Influential economist Tony Atkinson passes away

Q.  Which professor of economics was called “the godfather of modern scholarship on the distribution of income and wealth?”
- Published on 09 Jan 17

a. Tony Atkinson
b. Thomas Pikatty
c. John Maynard Keynes
d. JB Pareto

ANSWER: Tony Atkinson
Influential economist Tony Atkinson passes awayTony Atkinson, a professor of economics at University of Oxford well known for his stellar work on poverty and inequality as well as income distribution died on Jan 1, 2016 at age 72. His work led the fields of inequality, income distribution, and poverty for many decades, bringing clarity and practical insight to pressing social issues.

Atkinson was called “the godfather of modern scholarship on the distribution of income and wealth” by fellow economist Thomas Piketty. The Atkinson index has been named after him.

The index measures which end of the distribution has contributed most to observed inequality.

Atkinson published one co-authored article in the Indian Journal of Human Development on data for policy.

He was knighted in 2001 for services to economics and was also awarded the Chevalier de la Légion d’Honneur.

At the London School of Economics, Mr. Atkinson held the title of Centennial Professor.

The author of more than 40 books, Mr. Atkinson was mainly known for his creative and exacting use of empirical methods besides revolutionary ideas like minimum inheritance.

Mr. Atkinson’s book “The Distribution of Personal Wealth in Britain” (1978), co-written with A. J. Harrison, examined inheritance tax records in Britain between 1911 and 1975 to describe changes in the distribution of wealth.

That book and an earlier book - “Shares of Upper Income Groups in Income and Savings” (1953) by Simon Kuznets, which drew on income tax records and national accounts in the United States between 1913 and 1948 - originated research on inequality.

His final book, “Inequality: What Can Be Done?,” published in 2015, summed up decades of findings and offered 15 proposals for tackling inequality.

Among his suggestions: a guaranteed interest rate on savings, via bonds; higher marginal income tax rates, with a top rate of 65 percent (it is currently 39.6 percent in the United States and 45 percent in Britain); and a progressive, rather than uniform, property tax rate.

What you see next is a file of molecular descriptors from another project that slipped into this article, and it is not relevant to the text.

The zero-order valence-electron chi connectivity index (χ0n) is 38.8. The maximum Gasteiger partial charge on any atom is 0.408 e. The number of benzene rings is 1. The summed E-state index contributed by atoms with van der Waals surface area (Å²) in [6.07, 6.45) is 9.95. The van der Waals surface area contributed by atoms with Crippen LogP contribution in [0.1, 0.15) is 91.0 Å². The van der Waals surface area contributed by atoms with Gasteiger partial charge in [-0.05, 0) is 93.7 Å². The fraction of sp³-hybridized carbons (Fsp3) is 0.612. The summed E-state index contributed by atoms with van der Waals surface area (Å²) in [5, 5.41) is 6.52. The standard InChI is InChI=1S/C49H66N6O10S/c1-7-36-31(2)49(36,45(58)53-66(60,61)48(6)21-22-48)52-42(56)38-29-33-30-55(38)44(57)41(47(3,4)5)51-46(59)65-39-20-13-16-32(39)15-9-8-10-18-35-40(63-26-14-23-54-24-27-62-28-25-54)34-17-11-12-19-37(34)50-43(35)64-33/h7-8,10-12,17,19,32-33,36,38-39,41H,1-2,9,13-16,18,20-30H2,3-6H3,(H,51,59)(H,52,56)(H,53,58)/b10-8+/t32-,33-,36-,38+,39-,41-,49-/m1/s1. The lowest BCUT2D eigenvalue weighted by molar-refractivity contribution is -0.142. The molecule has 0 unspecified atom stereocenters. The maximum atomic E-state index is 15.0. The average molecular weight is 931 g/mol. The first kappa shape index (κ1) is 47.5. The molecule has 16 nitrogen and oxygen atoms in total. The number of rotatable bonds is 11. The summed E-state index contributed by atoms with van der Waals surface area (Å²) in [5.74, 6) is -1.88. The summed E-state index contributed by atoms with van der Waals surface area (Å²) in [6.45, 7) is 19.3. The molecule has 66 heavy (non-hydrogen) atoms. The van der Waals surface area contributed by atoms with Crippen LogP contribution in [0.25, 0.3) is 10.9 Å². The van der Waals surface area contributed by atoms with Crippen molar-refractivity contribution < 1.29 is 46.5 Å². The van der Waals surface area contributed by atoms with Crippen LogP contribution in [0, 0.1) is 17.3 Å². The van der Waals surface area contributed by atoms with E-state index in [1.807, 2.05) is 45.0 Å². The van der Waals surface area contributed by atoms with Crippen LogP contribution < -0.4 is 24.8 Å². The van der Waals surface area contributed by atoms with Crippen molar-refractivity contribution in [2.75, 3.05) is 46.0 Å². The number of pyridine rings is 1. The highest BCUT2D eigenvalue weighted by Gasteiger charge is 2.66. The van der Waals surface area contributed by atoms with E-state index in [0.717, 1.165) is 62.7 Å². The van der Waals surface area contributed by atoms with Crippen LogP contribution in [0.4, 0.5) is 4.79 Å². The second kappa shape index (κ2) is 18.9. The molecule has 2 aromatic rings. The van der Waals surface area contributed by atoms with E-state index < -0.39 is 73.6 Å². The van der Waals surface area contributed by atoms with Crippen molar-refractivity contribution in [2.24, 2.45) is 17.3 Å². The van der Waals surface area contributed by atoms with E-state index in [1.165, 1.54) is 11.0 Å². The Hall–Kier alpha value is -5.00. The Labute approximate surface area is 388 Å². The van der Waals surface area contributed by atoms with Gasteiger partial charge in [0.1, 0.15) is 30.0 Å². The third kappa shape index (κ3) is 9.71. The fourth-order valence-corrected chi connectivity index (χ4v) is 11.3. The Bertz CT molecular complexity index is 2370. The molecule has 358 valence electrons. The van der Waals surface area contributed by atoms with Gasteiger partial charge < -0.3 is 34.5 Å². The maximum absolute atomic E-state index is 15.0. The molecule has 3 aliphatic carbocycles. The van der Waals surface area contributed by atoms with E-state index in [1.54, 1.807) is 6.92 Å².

Perhaps his boldest proposal was to use inheritance taxes to finance a minimum inheritance, payable to all citizens on reaching adulthood.

Among other major works, Mr. Atkinson was the author, with Joseph E. Stiglitz, of the seminal 1980 textbook “Lectures on Public Economics,” recently reissued by Princeton University Press.

Mr. Atkinson helped organize the World Wealth and Income Database, a resource for the comparative study of inequality.

He served on many boards, and was chairman of the World Bank Commission on Global Poverty, which issued recommendations in October toward the goal of eradicating extreme poverty by 2030.

He was also the president, since 2012, of the board of the L.I.S. (formerly the Luxembourg Income Study), which manages a database widely used by researchers.

About Professor Tony Atkinson
  • Anthony Barnes Atkinson was born on Sept. 4, 1944, in Caerleon, a town in southern Wales near the border with England.
  • He attended the Cranbrook School in Kent and then Churchill College, Cambridge, where he received a bachelor’s degree in 1966.
  • He was a fellow at St. John’s College, Cambridge, from 1967 to 1971.
  • He was a professor of economics at the University of Essex from 1971 to 1976.
  • He held the post of a professor of political economy at University College, London, from 1976 to 1979.
  • He joined the London School of Economics in 1980 and taught there until 1992.
  • He was warden, or head of Nuffield college, from 1994 to 2005. He remained a fellow of Nuffield until his death.

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